This item is under embargo and not available online per the author's request. For access information, please visit http://libanswers.wustl.edu/faq/5640.

Date of Award

Summer 8-15-2011

Author's School

Graduate School of Arts and Sciences

Author's Department

Psychology

Degree Name

Doctor of Philosophy (PhD)

Degree Type

Dissertation

Abstract

Response monitoring is the ability to detect errors or conflict during the performance of cognitive tasks and subsequently adjust behavior to enhance ongoing performance. Response monitoring improves during early development such that, as children age, they are better able to detect errors or conflict and make appropriate adjustments in behavior. To extend our understanding of the development of response monitoring, the present investigation addressed four related aims. The two primary aims included (1) delineating the effect of age on behavioral adjustments following errors (i.e., post-error slowing under conditions of low conflict/control) and (2) delineating the effect of age on behavioral adjustments following conflict (i.e., post-conflict behavioral adjustments under conditions of low conflict/control). The two secondary aims included (3) comparing the age-related effects of response monitoring under conditions of high and low conflict/control and (4) determining the extent to which age-related effects in response monitoring paralleled those of another executive ability, inhibitory control. To address these aims, 89 participants between 4 and 24 years of age were administered two tasks similar to those used in previous research to examine response monitoring in children, adolescents, and young adults. The statistical approach used to examine age-related changes in response monitoring was hierarchical regression. Post-error and post-conflict behavioral adjustments under low conflict/control conditions were found to improve in non-linear and linear fashions, respectively, and reach maturity at different points in development. Post-error behavioral adjustments under low conflict/control conditions plateaued and reached adult levels in early adulthood, whereas post-conflict behavioral adjustments continued into young adulthood. A significant difference was observed between the effects of age on post-error slowing under low conflict/control conditions across the Simon and go/no-go tasks. In addition, qualitative differences in regression functions across the two tasks suggested that age-related improvements in response monitoring under low conflict/control conditions was more protracted on the Simon relative to the go/no-go task. It was also found that age-related improvements in response monitoring under low conflict/control conditions were characterized by a reduction in the magnitude of post-error and post-conflict behavioral adjustments (i.e., slowing), whereas age-related improvement in response monitoring under high conflict/control conditions was characterized by an increase in the magnitude of behavioral adjustments (i.e., slowing) on post-error trials. Age-related effects in inhibitory control most closely paralleled those of response monitoring under low conflict/control conditions and likely reflected maturation of overlapping brain regions subserving these abilities.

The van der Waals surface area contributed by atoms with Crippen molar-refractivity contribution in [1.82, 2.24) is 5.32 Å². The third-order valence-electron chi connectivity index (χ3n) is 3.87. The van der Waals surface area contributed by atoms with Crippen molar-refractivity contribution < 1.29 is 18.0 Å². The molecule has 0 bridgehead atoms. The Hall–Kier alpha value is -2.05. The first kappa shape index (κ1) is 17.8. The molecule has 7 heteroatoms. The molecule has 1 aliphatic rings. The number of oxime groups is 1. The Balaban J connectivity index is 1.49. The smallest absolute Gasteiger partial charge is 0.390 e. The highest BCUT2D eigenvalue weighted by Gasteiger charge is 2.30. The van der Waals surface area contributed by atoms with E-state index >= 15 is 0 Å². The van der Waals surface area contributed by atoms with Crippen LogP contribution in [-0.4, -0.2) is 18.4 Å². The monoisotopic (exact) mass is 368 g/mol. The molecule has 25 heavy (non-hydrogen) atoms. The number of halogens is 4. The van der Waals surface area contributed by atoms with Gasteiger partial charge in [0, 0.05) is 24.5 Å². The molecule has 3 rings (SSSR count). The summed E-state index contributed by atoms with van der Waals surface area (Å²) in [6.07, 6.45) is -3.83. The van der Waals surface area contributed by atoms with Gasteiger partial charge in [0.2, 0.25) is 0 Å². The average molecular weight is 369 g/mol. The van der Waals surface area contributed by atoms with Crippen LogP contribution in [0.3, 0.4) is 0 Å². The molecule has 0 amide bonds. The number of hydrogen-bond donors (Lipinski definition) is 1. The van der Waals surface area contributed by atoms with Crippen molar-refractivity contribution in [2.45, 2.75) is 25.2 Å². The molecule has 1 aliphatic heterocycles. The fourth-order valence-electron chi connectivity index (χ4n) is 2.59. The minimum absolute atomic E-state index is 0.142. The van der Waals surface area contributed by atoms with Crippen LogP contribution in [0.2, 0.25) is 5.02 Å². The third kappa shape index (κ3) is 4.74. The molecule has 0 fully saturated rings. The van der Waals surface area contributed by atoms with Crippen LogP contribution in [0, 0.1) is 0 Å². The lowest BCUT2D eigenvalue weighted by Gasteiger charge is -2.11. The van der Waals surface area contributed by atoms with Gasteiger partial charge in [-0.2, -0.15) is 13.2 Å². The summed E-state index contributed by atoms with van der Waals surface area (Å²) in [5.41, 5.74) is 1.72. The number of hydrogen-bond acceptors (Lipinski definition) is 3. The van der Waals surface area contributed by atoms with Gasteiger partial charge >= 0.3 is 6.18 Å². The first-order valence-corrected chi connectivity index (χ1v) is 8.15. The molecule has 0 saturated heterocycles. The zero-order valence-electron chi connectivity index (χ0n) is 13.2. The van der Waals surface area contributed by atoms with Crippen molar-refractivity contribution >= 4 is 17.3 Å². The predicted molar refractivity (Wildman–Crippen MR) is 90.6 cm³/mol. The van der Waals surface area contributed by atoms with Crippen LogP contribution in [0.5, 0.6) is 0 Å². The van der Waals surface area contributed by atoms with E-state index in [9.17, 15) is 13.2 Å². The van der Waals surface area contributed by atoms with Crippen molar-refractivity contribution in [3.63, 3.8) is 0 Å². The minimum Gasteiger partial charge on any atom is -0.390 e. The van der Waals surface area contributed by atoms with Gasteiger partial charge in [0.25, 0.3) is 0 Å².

Language

English (en)

Chair and Committee

Desiree A White

Comments

Permanent URL: https://doi.org/10.7936/K7NP22N4

Available for download on Saturday, August 15, 2111

Included in

Psychology Commons

Share

COinS